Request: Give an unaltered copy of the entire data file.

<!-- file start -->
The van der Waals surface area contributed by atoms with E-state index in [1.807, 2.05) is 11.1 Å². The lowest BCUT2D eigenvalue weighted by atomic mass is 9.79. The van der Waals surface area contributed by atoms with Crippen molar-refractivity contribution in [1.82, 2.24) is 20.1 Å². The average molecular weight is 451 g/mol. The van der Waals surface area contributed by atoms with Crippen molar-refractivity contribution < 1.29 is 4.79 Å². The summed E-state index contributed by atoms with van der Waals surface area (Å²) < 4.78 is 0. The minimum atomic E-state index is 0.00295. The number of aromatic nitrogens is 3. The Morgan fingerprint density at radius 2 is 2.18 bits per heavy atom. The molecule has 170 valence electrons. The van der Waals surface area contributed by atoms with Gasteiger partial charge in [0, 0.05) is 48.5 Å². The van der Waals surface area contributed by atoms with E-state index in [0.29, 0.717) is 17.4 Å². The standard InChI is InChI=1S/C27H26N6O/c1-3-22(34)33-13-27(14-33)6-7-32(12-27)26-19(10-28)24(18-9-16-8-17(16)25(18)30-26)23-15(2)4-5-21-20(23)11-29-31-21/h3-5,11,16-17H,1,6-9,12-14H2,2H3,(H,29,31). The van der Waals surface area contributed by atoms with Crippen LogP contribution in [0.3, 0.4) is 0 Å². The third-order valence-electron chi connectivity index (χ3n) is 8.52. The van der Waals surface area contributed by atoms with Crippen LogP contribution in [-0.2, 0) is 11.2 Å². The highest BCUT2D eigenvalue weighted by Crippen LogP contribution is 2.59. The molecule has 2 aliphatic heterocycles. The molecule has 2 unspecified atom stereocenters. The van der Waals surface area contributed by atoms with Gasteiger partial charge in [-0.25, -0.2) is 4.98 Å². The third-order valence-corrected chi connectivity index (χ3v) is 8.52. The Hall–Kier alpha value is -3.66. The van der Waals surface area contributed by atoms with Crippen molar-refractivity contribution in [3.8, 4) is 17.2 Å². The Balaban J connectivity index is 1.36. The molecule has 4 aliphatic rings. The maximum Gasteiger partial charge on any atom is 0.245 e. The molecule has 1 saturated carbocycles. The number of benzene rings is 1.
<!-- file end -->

The van der Waals surface area contributed by atoms with E-state index in [1.807, 2.05) is 11.1 Å². The lowest BCUT2D eigenvalue weighted by atomic mass is 9.79. The van der Waals surface area contributed by atoms with Crippen molar-refractivity contribution in [1.82, 2.24) is 20.1 Å². The average molecular weight is 451 g/mol. The van der Waals surface area contributed by atoms with Crippen molar-refractivity contribution < 1.29 is 4.79 Å². The summed E-state index contributed by atoms with van der Waals surface area (Å²) < 4.78 is 0. The minimum atomic E-state index is 0.00295. The number of aromatic nitrogens is 3. The Morgan fingerprint density at radius 2 is 2.18 bits per heavy atom. The molecule has 170 valence electrons. The van der Waals surface area contributed by atoms with Gasteiger partial charge in [0, 0.05) is 48.5 Å². The van der Waals surface area contributed by atoms with E-state index in [0.29, 0.717) is 17.4 Å². The standard InChI is InChI=1S/C27H26N6O/c1-3-22(34)33-13-27(14-33)6-7-32(12-27)26-19(10-28)24(18-9-16-8-17(16)25(18)30-26)23-15(2)4-5-21-20(23)11-29-31-21/h3-5,11,16-17H,1,6-9,12-14H2,2H3,(H,29,31). The van der Waals surface area contributed by atoms with Crippen LogP contribution in [0.3, 0.4) is 0 Å². The third-order valence-electron chi connectivity index (χ3n) is 8.52. The van der Waals surface area contributed by atoms with Crippen LogP contribution in [-0.2, 0) is 11.2 Å². The highest BCUT2D eigenvalue weighted by Crippen LogP contribution is 2.59. The molecule has 2 aliphatic heterocycles. The molecule has 2 unspecified atom stereocenters. The van der Waals surface area contributed by atoms with Gasteiger partial charge in [-0.25, -0.2) is 4.98 Å². The third-order valence-corrected chi connectivity index (χ3v) is 8.52. The Hall–Kier alpha value is -3.66. The van der Waals surface area contributed by atoms with Crippen molar-refractivity contribution in [3.8, 4) is 17.2 Å². The Balaban J connectivity index is 1.36. The molecule has 4 aliphatic rings. The maximum Gasteiger partial charge on any atom is 0.245 e. The molecule has 1 saturated carbocycles. The number of benzene rings is 1.